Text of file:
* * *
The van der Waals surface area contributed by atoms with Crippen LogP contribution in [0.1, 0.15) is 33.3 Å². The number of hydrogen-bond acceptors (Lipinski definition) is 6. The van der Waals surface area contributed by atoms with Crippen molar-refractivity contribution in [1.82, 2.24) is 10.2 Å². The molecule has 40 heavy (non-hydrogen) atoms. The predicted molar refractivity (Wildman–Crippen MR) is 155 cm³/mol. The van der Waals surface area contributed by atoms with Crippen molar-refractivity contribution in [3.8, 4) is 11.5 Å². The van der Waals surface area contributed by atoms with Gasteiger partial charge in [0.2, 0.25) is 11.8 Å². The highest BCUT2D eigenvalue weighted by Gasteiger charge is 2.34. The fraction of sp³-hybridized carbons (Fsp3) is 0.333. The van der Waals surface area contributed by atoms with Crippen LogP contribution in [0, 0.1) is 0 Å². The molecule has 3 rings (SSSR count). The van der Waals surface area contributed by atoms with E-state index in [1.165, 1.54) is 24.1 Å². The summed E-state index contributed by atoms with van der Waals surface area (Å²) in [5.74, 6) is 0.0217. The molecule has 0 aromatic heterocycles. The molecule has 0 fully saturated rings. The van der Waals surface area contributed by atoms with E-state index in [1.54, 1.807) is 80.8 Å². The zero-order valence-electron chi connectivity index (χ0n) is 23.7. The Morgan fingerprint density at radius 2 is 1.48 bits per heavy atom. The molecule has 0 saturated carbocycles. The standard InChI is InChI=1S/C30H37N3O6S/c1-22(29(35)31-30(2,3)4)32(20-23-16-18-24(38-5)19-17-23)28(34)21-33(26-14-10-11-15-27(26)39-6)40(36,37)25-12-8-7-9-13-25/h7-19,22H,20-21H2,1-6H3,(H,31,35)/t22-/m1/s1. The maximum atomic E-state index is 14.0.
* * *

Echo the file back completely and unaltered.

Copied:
The van der Waals surface area contributed by atoms with Crippen LogP contribution in [0.1, 0.15) is 33.3 Å². The number of hydrogen-bond acceptors (Lipinski definition) is 6. The van der Waals surface area contributed by atoms with Crippen molar-refractivity contribution in [1.82, 2.24) is 10.2 Å². The molecule has 40 heavy (non-hydrogen) atoms. The predicted molar refractivity (Wildman–Crippen MR) is 155 cm³/mol. The van der Waals surface area contributed by atoms with Crippen molar-refractivity contribution in [3.8, 4) is 11.5 Å². The van der Waals surface area contributed by atoms with Gasteiger partial charge in [0.2, 0.25) is 11.8 Å². The highest BCUT2D eigenvalue weighted by Gasteiger charge is 2.34. The fraction of sp³-hybridized carbons (Fsp3) is 0.333. The van der Waals surface area contributed by atoms with Crippen LogP contribution in [0, 0.1) is 0 Å². The molecule has 3 rings (SSSR count). The van der Waals surface area contributed by atoms with E-state index in [1.165, 1.54) is 24.1 Å². The summed E-state index contributed by atoms with van der Waals surface area (Å²) in [5.74, 6) is 0.0217. The molecule has 0 aromatic heterocycles. The molecule has 0 fully saturated rings. The van der Waals surface area contributed by atoms with E-state index in [1.54, 1.807) is 80.8 Å². The zero-order valence-electron chi connectivity index (χ0n) is 23.7. The Morgan fingerprint density at radius 2 is 1.48 bits per heavy atom. The molecule has 0 saturated carbocycles. The standard InChI is InChI=1S/C30H37N3O6S/c1-22(29(35)31-30(2,3)4)32(20-23-16-18-24(38-5)19-17-23)28(34)21-33(26-14-10-11-15-27(26)39-6)40(36,37)25-12-8-7-9-13-25/h7-19,22H,20-21H2,1-6H3,(H,31,35)/t22-/m1/s1. The maximum atomic E-state index is 14.0.